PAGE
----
27 October 2016
If Leung Chun-ying is ultimately ousted, it could be the result of maneuvers by local leftists. Photo: Reuters
If Leung Chun-ying is ultimately ousted, it could be the result of maneuvers by local leftists. Photo: Reuters

Will CY Leung be ousted soon? Here are two scenarios

Rumors have been flying again that Leung Chun-ying will soon be removed from office as chief executive.

What has been fueling the speculation is “Xi’s handshake”: President Xi Jinping approached Financial Secretary John Tsang Chun-wah and shook hands with him before a signing ceremony of the Asian Infrastructure Investment Bank at the end of last month.

[Editor’s note: A lot can be read into the handshake given the precedents.

[In January 1996, then president Jiang Zemin hailed Tung Chee-hwa during a state function and shook hands with him. The following year, Tung took office as Hong Kong’s first chief executive.

[Hu Jintao, Jiang’s successor, engaged in a high-profile, 11-second handshake with Donald Tsang Yam-kuen in May 2005 after Tung resigned. Before long, Tsang replaced Tung.]

The logic behind these rumors is closely connected to the Legislative Council election next fall, as many see the highly unpopular Leung as a “negative asset” to the government and the pro-establishment bloc.

The question whether Leung will stay on can only be answered against a broader backdrop, as his fate is determined not just by the dynamics of local politics.

Each chief executive in different times is assigned different pivotal tasks.

The progress toward the goal and whether he can accomplish it to Beijing’s satisfaction determine the path of his political career.

Tung was mandated to ensure a smooth handover in which the newborn special administrative region would take root and Hongkongers wouldn’t oppose the authorities.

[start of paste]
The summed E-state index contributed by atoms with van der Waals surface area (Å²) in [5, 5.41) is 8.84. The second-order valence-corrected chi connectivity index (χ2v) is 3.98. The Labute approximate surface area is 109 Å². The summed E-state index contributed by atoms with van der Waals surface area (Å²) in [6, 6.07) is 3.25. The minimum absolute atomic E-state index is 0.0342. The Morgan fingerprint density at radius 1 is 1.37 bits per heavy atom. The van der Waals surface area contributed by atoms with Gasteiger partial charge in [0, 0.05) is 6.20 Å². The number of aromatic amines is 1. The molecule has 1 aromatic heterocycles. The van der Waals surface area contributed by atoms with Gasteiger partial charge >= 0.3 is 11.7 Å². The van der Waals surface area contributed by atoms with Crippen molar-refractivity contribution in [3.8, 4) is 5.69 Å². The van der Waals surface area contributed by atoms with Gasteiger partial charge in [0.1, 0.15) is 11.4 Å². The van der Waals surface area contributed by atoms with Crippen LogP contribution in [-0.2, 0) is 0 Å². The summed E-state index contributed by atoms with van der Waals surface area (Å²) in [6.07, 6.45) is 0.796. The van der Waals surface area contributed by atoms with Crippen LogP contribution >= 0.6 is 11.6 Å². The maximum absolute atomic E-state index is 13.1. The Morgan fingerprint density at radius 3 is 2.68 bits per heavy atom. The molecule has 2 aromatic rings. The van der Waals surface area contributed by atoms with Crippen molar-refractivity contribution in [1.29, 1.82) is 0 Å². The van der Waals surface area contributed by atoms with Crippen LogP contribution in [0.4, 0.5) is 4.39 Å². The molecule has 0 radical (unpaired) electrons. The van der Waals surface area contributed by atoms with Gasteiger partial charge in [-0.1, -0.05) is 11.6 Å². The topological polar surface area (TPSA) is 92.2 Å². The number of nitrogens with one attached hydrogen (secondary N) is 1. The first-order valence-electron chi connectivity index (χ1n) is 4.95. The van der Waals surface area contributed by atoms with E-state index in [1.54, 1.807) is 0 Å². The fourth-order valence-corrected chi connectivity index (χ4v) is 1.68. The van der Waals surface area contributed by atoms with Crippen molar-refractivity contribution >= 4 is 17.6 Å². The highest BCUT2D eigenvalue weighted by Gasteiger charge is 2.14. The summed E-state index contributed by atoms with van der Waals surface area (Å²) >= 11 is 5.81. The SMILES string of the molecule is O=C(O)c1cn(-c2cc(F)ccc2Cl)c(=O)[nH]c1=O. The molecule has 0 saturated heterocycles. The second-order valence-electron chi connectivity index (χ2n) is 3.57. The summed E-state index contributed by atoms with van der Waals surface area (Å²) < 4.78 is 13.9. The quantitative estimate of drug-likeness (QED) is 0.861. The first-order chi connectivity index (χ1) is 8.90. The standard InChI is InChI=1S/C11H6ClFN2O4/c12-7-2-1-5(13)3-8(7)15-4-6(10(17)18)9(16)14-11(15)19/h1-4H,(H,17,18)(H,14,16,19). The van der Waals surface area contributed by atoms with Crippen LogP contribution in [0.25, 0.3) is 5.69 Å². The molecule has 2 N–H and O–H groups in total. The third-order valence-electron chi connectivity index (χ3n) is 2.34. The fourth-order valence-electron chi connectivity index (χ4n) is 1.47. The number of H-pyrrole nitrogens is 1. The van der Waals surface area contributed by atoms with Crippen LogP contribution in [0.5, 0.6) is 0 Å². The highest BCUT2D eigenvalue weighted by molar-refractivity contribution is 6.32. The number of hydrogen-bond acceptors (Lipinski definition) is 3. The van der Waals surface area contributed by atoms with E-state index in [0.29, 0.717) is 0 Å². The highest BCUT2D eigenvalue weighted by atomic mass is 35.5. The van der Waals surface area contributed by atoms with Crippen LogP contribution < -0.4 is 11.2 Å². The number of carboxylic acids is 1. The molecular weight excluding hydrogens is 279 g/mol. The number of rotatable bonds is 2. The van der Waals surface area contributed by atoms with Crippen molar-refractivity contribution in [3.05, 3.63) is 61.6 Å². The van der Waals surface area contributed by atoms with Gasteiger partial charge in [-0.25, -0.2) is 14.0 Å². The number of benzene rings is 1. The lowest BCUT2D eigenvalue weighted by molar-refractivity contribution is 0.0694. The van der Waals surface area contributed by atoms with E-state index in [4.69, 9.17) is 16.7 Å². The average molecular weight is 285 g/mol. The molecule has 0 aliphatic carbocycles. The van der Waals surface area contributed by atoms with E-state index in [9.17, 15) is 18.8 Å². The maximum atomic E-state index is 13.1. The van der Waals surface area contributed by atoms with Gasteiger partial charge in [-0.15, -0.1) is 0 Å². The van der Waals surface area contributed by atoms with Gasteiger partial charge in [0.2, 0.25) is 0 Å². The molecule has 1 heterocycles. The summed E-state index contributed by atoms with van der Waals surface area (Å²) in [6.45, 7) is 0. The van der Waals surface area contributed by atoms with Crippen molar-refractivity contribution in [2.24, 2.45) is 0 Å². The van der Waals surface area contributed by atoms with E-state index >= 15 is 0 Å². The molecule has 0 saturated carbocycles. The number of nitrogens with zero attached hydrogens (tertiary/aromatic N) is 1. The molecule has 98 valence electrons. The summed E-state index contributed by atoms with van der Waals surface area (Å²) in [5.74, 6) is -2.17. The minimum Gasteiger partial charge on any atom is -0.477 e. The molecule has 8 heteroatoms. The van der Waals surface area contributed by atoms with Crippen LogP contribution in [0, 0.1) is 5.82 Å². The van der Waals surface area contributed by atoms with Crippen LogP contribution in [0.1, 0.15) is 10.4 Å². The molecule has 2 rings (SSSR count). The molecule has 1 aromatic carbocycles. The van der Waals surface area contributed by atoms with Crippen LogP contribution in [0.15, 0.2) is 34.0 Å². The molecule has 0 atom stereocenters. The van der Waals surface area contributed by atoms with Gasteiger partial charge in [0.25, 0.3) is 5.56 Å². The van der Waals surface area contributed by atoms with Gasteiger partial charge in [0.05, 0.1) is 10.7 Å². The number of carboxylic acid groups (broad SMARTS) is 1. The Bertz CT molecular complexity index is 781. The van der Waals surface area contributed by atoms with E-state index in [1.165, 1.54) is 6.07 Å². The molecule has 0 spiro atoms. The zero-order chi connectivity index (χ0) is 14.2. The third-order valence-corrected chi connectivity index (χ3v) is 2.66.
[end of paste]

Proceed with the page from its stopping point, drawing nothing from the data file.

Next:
But he failed when more than half a million Hongkongers took to the streets on July 1, 2003, against the government’s plan to legislate the provisions in Article 23 of the Basic Law.

Beijing then handpicked Tsang, believing an obedient administrative officer could “get the job done”, as his campaign slogan promised.

Tsang was also expected to consolidate the Hong Kong government’s “ruling foundation”.

So what did Beijing want Leung to do?

The only one that can decide Leung’s fate is Xi.

But it’s still unclear if the flinty, leftist approach adopted by the Leung administration over the past three years was decreed by Xi and his aides or instigated by the rival faction in Beijing still loyal to Jiang.

It could even have been a consensus between the two groups.

One thing that we can be sure about is that the infighting between Xi and Jiang will never leave out Hong Kong: once the rift spread across the border, the city became a hot battlefield.

To princelings within the Xi camp as well as Jiang’s allies, Hong Kong, on top of its financial expertise, still vital to China’s development, remains as a vital gateway to monetize their assets, transfer wealth overseas and whitewash their shady money.

Now that the city’s authorities have succeeded in gaining a solid footing, Beijing’s homework for Leung is to eliminate Hong Kong’s own character and accelerate the integration of the two systems into one before 2047, so the promise of no change for 50 years can be “extended” and “one country, two systems” can be sustained, although in name only.

Beijing handpicked Leung for his headstrong push for integration.

As a “party member outside the Communist Party”, he is still useful — unless he chooses to show fealty to Jiang, and the former president and his Shanghai clique completely fall by the wayside.

Leung’s job is safe unless Hong Kong’s economy tumbles under his leadership or there are renewed exposés of scandals involving him that embarrass Beijing.